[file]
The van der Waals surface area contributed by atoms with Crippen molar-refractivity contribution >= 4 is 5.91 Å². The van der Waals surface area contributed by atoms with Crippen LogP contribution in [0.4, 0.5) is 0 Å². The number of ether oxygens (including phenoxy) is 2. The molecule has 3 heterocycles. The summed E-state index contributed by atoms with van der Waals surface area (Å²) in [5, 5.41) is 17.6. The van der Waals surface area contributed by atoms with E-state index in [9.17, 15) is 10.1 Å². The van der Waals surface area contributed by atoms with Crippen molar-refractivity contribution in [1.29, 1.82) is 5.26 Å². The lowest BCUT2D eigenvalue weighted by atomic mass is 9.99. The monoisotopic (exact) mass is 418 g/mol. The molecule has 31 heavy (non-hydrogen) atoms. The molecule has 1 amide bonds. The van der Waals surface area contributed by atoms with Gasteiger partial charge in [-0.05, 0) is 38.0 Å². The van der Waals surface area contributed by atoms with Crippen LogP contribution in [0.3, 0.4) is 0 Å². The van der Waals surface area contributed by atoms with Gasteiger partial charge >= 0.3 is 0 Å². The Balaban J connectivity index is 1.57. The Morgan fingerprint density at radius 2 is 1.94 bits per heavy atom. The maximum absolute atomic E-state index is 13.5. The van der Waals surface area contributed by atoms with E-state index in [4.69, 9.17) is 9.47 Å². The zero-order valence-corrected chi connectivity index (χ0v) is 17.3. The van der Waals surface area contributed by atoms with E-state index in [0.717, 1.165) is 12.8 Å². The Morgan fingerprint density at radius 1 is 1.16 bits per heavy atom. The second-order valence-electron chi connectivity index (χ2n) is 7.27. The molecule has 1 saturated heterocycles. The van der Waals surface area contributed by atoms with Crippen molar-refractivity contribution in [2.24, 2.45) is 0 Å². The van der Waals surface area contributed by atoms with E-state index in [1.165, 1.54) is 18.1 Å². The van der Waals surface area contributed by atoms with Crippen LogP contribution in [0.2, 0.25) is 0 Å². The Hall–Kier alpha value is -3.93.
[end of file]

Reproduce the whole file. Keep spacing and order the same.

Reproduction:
The van der Waals surface area contributed by atoms with Crippen molar-refractivity contribution >= 4 is 5.91 Å². The van der Waals surface area contributed by atoms with Crippen LogP contribution in [0.4, 0.5) is 0 Å². The number of ether oxygens (including phenoxy) is 2. The molecule has 3 heterocycles. The summed E-state index contributed by atoms with van der Waals surface area (Å²) in [5, 5.41) is 17.6. The van der Waals surface area contributed by atoms with E-state index in [9.17, 15) is 10.1 Å². The van der Waals surface area contributed by atoms with Crippen molar-refractivity contribution in [1.29, 1.82) is 5.26 Å². The lowest BCUT2D eigenvalue weighted by atomic mass is 9.99. The monoisotopic (exact) mass is 418 g/mol. The molecule has 31 heavy (non-hydrogen) atoms. The molecule has 1 amide bonds. The van der Waals surface area contributed by atoms with Gasteiger partial charge in [-0.05, 0) is 38.0 Å². The van der Waals surface area contributed by atoms with Crippen LogP contribution in [0.3, 0.4) is 0 Å². The van der Waals surface area contributed by atoms with Gasteiger partial charge >= 0.3 is 0 Å². The Balaban J connectivity index is 1.57. The Morgan fingerprint density at radius 2 is 1.94 bits per heavy atom. The maximum absolute atomic E-state index is 13.5. The van der Waals surface area contributed by atoms with E-state index in [4.69, 9.17) is 9.47 Å². The zero-order valence-corrected chi connectivity index (χ0v) is 17.3. The van der Waals surface area contributed by atoms with E-state index in [0.717, 1.165) is 12.8 Å². The Morgan fingerprint density at radius 1 is 1.16 bits per heavy atom. The second-order valence-electron chi connectivity index (χ2n) is 7.27. The molecule has 1 saturated heterocycles. The van der Waals surface area contributed by atoms with Crippen molar-refractivity contribution in [2.24, 2.45) is 0 Å². The van der Waals surface area contributed by atoms with E-state index in [1.165, 1.54) is 18.1 Å². The van der Waals surface area contributed by atoms with Crippen LogP contribution in [0.2, 0.25) is 0 Å². The Hall–Kier alpha value is -3.93.